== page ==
Request a Favorite Dish

This is a little trick I played on my mother-in-law before she really understood the whole dairy-free thing. I figured out the dishes she made that were naturally dairy-free and made sure to tell her how much I loved them. Then I would special request them at family get-togethers. It worked like a charm.

Don’t be Too Picky

At home, you might shun certain ingredients by choice. Perhaps you don’t like the taste or you think they’re simply bad for health. But at parties, it’s polite to be a little less choosy, particularly if people have gone out of their way to make or buy “safe” dishes for your needs. I’m really not a fan of cake, but when someone says “I made sure the cake and frosting were dairy-free” and even shows me the packaging or recipe with pride, I say, “thank you so much, I would love a slice!” And honestly, knowing that they cared enough to accommodate my needs makes that cake taste so delicious.

But Don’t Give in to Bullies

We’ve all come across that guest, or even family member, who insists that you can have a little. Even going so far as to say it would be “rude” to say no. But it’s your health, and it isn’t worth it. And there is one other big reason to avoid caving …

Don’t Cheat, Period

Some of you might not have severe symptoms after you eat dairy, so you might think it’s easier just to have a little. But it isn’t if you want others to respect your diet. The more times you cave, the less people will take you seriously when you request free-from food. And that extends beyond bullies. If your beloved aunt Betty went to great lengths to makes some dishes free-from for you, and then spots you trying aunt Martha’s cheesecake, she’ll feel slighted and won’t be very motivated to accommodate you in the future. Even other guests (a.k.a. future hosts!) will assume your dietary requests aren’t really necessary. If you want people to take your dietary needs seriously, you have to lead by example.

Respect Other Diets

I frequently read comments like “I’m dealing with a severe food allergy, and they’re just eating that way by choice!” Stop comparing. If you show respect toward the dietary needs and choices of others, they, and the other people around them, will be more likely to show you the same respect. Even if your sister-in-law has a new diet every holiday season, don’t flippantly downgrade it. Show her the exact same seriousness that you want to receive.

Be Appreciative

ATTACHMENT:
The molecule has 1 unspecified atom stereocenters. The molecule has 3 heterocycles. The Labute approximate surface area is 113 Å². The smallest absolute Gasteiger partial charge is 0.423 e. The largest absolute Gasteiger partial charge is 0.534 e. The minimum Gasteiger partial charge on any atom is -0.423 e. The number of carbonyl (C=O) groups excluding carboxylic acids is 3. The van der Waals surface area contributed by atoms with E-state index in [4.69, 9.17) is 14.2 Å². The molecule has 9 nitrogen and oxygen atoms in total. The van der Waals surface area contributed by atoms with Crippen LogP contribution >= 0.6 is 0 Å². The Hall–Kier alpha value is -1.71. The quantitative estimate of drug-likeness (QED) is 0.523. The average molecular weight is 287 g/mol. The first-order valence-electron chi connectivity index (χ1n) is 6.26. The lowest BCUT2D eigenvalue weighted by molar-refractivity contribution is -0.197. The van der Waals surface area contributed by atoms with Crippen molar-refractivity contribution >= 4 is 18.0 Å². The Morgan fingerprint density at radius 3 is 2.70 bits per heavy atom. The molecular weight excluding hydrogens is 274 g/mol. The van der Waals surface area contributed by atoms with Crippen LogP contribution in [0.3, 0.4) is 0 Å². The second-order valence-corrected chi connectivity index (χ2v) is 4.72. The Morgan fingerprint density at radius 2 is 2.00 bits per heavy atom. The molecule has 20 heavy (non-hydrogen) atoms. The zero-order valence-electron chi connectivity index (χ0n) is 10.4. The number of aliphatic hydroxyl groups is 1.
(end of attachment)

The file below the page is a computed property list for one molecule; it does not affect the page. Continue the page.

When someone makes an effort to accommodate your allergy or intolerance, even if you didn’t particularly love what they prepared, show them your gratitude. It isn’t easy for people to know how to prepare food for a special diet that they don’t follow themselves. So make sure you thank them for every effort they do make. They will be more likely to repeat, and even amplify, the gesture.

Remember, Holidays are about More than Food

Yes, seriously. Holidays are about family, friends, and even meeting new people. Enjoy the company and conversation and fret a little less about the food you might be “missing out” on. You can eat just about any food on any day, but you might not be able to see those people as often.

Reward Yourself Later

If it pained you to pass up some holiday favorites, plan some time over the weekend to buy or make safe versions of those same dishes for yourself. If it really is about the food, then it will taste just as delicious when you make it another time. You can get comfy with some movies and your feast favorites, or invite some friends or loved ones over to enjoy a Thanksgiving encore with you. Even if they’re leery about dairy-free foods, not many people will pass up a prepared meal!

Give it Time

If you are new to a free-from diet, this holiday season could be particularly frustrating. But with each passing year, as your friends and family grow to understand your needs and how to work with you, it will get better. And if your family never comes on board, that’s okay, too. You’ll gradually learn which holiday tools work best for your sanity. Happy holidays!!

Quick Dairy Substitute Ideas for Holiday Dinner Favorites

To help out hosts who might not be sure how to accommodate dairy-free guests, here are some very simple swaps.

  • Stuffing: Most recipes use butter, but dairy-free buttery spread is a seamless substitution. You can even use olive oil in a pinch. And did you know, most types of Stove Top Stuffing are dairy-free (prepared with buttery spread)? Make the holidays easier on yourself!
  • Mashed Potatoes: Substituting dairy-free unsweetened milk beverage and buttery spread for your classic recipe is a no brainer. But you could also use broth or stock in place of the milk and olive oil (with salt to taste) in place of the butter. For added richness, roast and puree a head of garlic.
  • Gravy: Pan dripping gravy is typically naturally dairy-free. If you prefer more of a roux, oil and broth works just as well.
  • Green Bean Casserole: This might seem trickier, but my Dairy-Free Condensed Cream of Mushroom Soup Recipe takes just 10 minutes, uses pantry ingredients I’m sure most of you have on hand, and works seamlessly.
  • Turkey or Other Meat: Skip the butter brush. Use olive oil instead and season with flavorful spices.

Dairy-Free Holiday Recipe Guides

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About Author

Alisa is the founder of GoDairyFree.org, Food Editor for Allergic Living magazine, and author of the best-selling dairy-free book, Go Dairy Free: The Guide and Cookbook for Milk Allergies, Lactose Intolerance, and Casein-Free Living, and the new cookbook, Eat Dairy Free: Your Essential Cookbook for Everyday Meals, Snacks, and Sweets. Alisa is also a professional recipe creator and product ambassador for the natural food industry.